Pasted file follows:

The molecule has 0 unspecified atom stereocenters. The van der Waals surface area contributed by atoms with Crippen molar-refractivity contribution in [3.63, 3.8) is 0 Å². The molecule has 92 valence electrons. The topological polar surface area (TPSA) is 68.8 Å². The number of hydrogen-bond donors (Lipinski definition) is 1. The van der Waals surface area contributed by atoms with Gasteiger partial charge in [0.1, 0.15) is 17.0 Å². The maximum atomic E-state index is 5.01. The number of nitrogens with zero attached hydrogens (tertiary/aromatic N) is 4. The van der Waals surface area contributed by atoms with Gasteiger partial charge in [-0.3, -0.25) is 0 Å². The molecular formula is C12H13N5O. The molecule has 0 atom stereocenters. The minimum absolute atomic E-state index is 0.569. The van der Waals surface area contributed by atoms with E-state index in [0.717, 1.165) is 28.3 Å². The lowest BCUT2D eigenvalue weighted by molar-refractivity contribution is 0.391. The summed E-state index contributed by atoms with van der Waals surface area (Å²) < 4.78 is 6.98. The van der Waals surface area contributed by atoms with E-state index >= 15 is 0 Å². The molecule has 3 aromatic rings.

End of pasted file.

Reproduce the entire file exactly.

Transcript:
The molecule has 0 unspecified atom stereocenters. The van der Waals surface area contributed by atoms with Crippen molar-refractivity contribution in [3.63, 3.8) is 0 Å². The molecule has 92 valence electrons. The topological polar surface area (TPSA) is 68.8 Å². The number of hydrogen-bond donors (Lipinski definition) is 1. The van der Waals surface area contributed by atoms with Gasteiger partial charge in [0.1, 0.15) is 17.0 Å². The maximum atomic E-state index is 5.01. The number of nitrogens with zero attached hydrogens (tertiary/aromatic N) is 4. The van der Waals surface area contributed by atoms with Gasteiger partial charge in [-0.3, -0.25) is 0 Å². The molecular formula is C12H13N5O. The molecule has 0 atom stereocenters. The minimum absolute atomic E-state index is 0.569. The van der Waals surface area contributed by atoms with E-state index in [0.717, 1.165) is 28.3 Å². The lowest BCUT2D eigenvalue weighted by molar-refractivity contribution is 0.391. The summed E-state index contributed by atoms with van der Waals surface area (Å²) < 4.78 is 6.98. The van der Waals surface area contributed by atoms with E-state index >= 15 is 0 Å². The molecule has 3 aromatic rings.